I want to introduce you to two friends of mine– Joe and Muppet. They shared the most profound of moments with me this weekend, and in so doing, have me thinking about the magnitude, potential, and pain that comes when we let ourselves love deeply.
Joe is a lifelong friend of mine. We met in 8th or 9th grade, and despite us being very different, I loved him. He was part of my family and and we were good friends for a long time. At some point, as often happens, we drifted apart. In part, this happened because Joe needed to learn what it meant to love himself. To be worthy of being loved.
When Joe came back into my life, he was accompanied by a new four-legged friend. His name is Muppet. Muppet is a beagle with soft brown eyes and a beautiful loving demeanor. From the moment Muppet came into the world, he was intended to be not a beloved and sweet house pet to be played with and loved, but instead, he was born to be experimented on.
A lot of people don’t know this, but beagles are used often for experimentation. They are often debarked, and the very docile nature that makes them wonderful pets also makes them compliant subjects. Their ears are tattooed with a number and they are kept in cages, never to touch grass at their feet. They are subjected to a lifetime bereft of love and kindness, and when their purpose has been fulfilled, they are exterminated.
But some lucky few are rescued in the darkness and rehabilitated in foster homes until they find their loved person. The person who will care for them, with their flaws and broken hearts, forever. For Muppet, that person was Joe.
So when Joe emailed me several years ago after years of having not had any contact at all, and asked if I would like to attend a benefit for the organization that rescued his Muppet, I said yes, and invited them both to stay with me. As a result, I partially credit Muppet for bringing Joe back into my life. They are both valued and much loved members of my family again.
I also partially credit Muppet with saving Joe’s life.
What I didn’t know when Joe re-entered my life, is that he was suffering. His heart and spirit were broken, and he was struggling to figure out how and why to live, and he was unable to see how healthy and good his life could be, if only he could get it back on track. Muppet was with him all the while, a beacon of love and faith and energy. He was always there, watching Joe and, I believe, always hoping and believing that Joe could find his way if only he could find the love in himself…in this way, Muppet and I were kindred spirits.
I tell you all of this because Joe did save his own life. With humility and intention, he found purpose and love and spirit. He laughs authentically and often. He gives of himself. I always used to say that I loved Joe more than he loved himself, but I am delighted to say that this simply is no longer true.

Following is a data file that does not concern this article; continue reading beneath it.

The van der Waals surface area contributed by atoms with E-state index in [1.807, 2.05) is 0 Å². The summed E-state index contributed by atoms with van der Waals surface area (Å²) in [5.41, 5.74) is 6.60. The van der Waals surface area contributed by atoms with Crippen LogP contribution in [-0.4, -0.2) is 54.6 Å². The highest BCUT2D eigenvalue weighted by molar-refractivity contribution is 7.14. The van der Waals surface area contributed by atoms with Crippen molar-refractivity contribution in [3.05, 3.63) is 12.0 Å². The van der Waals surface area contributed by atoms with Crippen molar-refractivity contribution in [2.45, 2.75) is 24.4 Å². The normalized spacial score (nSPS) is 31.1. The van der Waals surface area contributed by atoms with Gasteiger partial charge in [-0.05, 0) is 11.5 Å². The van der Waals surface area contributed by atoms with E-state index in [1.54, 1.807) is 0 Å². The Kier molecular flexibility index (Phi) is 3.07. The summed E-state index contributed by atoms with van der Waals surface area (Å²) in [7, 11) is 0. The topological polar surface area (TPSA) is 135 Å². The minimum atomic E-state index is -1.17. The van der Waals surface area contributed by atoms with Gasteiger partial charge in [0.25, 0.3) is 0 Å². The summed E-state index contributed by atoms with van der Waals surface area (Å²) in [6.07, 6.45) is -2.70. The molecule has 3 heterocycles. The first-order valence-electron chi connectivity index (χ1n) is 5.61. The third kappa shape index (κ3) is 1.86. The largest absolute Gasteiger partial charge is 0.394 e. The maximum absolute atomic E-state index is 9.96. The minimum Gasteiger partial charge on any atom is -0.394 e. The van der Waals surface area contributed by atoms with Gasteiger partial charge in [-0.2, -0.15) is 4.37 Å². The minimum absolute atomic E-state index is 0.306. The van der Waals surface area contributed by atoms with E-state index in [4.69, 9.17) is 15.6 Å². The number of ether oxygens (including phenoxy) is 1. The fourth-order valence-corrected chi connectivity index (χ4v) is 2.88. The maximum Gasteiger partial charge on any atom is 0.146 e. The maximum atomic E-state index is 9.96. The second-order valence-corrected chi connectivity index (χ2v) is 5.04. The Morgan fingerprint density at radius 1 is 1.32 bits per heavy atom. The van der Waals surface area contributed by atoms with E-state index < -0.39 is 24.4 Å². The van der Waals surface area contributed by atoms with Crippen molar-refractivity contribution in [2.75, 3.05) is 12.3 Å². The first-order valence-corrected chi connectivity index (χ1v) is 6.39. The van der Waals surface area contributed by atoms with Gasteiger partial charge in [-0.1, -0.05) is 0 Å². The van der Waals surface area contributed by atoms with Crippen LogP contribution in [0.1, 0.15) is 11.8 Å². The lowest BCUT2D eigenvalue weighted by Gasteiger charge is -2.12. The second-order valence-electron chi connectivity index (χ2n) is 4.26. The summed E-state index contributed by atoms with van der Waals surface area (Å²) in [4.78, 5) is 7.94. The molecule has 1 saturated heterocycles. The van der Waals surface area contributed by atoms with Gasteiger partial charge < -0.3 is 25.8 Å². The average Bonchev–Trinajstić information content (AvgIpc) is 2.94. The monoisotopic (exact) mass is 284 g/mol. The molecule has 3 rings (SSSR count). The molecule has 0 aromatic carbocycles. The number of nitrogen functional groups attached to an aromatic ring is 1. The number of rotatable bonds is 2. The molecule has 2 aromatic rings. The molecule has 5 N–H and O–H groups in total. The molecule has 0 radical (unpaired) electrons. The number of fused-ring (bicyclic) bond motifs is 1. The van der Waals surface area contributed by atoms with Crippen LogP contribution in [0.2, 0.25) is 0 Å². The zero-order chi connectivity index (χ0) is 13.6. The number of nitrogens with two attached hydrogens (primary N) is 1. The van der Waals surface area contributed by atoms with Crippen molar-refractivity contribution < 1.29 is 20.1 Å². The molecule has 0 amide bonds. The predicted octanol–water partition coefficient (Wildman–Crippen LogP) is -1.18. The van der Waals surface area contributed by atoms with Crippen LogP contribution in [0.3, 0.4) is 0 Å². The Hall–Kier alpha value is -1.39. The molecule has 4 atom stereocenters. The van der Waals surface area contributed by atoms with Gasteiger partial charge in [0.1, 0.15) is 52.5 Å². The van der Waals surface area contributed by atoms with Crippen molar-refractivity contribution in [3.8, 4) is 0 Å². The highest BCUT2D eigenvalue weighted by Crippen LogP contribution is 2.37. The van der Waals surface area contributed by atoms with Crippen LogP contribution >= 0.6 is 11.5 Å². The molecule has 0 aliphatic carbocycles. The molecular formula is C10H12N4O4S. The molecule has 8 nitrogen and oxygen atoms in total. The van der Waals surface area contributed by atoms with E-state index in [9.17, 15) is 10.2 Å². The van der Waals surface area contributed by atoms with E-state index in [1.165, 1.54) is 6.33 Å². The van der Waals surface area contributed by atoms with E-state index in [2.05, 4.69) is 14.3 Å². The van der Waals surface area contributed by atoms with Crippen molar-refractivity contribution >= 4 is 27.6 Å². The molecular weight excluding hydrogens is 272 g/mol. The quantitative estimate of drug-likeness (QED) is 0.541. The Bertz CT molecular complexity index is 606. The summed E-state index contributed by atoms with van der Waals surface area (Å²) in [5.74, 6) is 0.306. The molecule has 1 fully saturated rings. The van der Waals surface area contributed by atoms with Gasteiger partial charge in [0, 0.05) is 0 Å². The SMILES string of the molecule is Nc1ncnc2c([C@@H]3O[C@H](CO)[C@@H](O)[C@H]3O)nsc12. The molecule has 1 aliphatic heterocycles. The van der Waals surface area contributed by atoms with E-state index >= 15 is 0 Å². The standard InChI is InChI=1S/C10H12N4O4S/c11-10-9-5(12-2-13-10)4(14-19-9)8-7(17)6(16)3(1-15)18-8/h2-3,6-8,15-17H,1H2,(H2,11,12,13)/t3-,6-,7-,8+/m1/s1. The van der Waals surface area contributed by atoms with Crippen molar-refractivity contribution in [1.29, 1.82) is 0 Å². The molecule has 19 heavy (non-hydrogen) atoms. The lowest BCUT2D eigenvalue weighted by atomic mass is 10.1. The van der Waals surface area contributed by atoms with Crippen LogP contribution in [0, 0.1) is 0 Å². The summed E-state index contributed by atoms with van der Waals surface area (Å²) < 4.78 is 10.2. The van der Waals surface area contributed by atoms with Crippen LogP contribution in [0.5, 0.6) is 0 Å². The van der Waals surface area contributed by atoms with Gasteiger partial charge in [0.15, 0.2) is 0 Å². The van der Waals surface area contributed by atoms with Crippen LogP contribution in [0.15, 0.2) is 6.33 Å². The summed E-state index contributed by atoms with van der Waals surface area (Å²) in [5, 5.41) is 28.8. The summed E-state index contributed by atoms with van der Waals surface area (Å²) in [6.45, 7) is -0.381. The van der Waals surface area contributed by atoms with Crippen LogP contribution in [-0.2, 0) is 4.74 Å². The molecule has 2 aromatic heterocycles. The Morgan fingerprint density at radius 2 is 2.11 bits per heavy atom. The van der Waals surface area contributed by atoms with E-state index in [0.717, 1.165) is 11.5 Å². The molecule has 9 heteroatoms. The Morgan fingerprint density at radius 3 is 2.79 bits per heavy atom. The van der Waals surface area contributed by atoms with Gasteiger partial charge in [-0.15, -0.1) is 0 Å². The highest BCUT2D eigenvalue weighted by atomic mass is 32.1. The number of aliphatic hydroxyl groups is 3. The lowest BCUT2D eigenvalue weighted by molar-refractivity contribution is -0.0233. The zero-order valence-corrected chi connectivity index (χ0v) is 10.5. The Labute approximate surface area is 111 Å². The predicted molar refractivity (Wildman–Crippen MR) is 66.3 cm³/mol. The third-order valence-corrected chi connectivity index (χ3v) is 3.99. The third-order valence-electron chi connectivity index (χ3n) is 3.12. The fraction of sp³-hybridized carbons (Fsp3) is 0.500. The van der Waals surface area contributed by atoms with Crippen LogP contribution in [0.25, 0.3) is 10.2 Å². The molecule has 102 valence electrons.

Love is this thing that we think of, and as a culture have such a narrow view of. It takes love to rescue an animal, or to stand up for what you believe in, or to be present in this life at all. On Valentine’s Day in particular, it is a day of romantic love and relationships. But what I propose, is that this is simply the tip of the iceberg. As Rebecca Solnit so beautifully said, “there are so many things to love… so many things that need love, so much other work love has to do in the world.”
On Saturday afternoon, bathed in sunlight and surrounded by people who loved him, Muppet breathed his last breath in this world. Having declined over the last couple of weeks, and with tumors in his sinus cavity, Joe made the nearly impossible decision to let him go. This too, is an act of love. In some ways, the most profound. When all is right and good and happy, love is easy. We want those we love to stay with us forever. But sometimes love means giving them permission to move on, to let their suffering end, and to let the loss hurt as much as it will.
I really believe that love is at it’s richest and most meaningful when things are not easy at all. When we are confronted with challenges, when we need to help heal others as well as ourselves. The challenges are opportunities–to help our hearts grow, to expand our perception of love and what it can do.
Muppet spent the first half of his life in a lab. Deprived of love and affection, he survived with 39 other beagles who made a journey across the ocean to find their loved people. Muppet found Joe, and he had a lot of work to do. I am not sure how his spirit remained intact, so capable of giving and receiving love, but it did. And for the second half of his life, he was a loyal and generous friend to a man who needed love without boundaries or conditions. They saved each other.
For Muppet, I wish you safe travels and love wherever it is that your spirit lands. I am grateful for you in our lives. For Joe, I wish you healing and love. For anyone reading, I hope you think about love and how the red hearts and romantic dinners are but a tiny corner of how expansive and transformative love can actually be.